I have an old copy of Rachel Carson's The Sense of Wonder I picked up at a garage sale with my mom when I was a kid. I loved this book then and fall in love with it anew each time I read it. Now that I'm a mom myself, the words have taken on an added sense of poetry and power for me. It's so nice to be reminded to slow down, to stop and listen to all the sounds that fill even the most silent night. To be reminded that it's okay to get your knees and hands dirty as you explore the natural mysteries of your backyard or park. To be reminded that a drizzly day is a fine time to take a walk, to watch the rippling circles of raindrops hitting puddles and see the amazing arrangements of dew drops on leaves.
Here is a favorite passage:
We have let Roger share our enjoyment of things people ordinarily deny children because they are inconvenient, interfering with bedtime, or involving wet clothing that has to be changed or mud that has to be cleaned off the rug. We have let him join us in the dark living room before the big picture window to watch the full moon riding lower and lower toward the far shore of the bay, setting all the water ablaze with silver flames and finding a thousand diamonds in the rocks on the shore as the light strikes the flakes of mica embedded in them. I think we have felt that the memory of such a scene, photographed year after year by his child's mind, would mean more to him in manhood than the sleep he was losing. He told me it would, in his own way, when we had a full moon the night after his arrival last summer. He sat quietly on my lap for some time, watching the moon and the water and all the night sky, and then he whispered, "I'm glad we came."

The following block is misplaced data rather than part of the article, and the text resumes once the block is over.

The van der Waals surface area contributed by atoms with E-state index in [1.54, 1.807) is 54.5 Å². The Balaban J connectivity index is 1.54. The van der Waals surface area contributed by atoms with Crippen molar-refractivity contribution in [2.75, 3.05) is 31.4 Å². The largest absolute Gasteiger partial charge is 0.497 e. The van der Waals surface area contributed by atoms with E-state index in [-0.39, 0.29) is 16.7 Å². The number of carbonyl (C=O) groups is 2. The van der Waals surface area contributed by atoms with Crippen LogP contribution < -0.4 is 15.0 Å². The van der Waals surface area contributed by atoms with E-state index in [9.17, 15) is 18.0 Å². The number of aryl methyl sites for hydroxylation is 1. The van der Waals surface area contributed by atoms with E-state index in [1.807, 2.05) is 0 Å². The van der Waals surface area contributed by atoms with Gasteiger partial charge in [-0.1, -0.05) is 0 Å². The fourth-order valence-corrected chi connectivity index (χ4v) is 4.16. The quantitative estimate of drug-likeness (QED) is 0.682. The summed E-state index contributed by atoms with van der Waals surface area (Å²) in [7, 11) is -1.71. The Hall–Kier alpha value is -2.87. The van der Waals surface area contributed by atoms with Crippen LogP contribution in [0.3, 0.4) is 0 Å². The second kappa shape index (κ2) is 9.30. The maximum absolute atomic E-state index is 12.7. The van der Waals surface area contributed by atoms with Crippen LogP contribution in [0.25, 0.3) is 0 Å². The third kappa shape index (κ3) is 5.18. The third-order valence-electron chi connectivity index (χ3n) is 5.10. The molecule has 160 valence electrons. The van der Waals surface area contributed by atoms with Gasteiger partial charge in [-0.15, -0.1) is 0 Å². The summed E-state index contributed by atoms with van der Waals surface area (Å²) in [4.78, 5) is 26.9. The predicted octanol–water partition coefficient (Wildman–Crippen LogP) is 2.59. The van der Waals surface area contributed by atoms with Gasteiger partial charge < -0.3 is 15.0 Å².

I'm glad too. Thank you, Ms. Carson.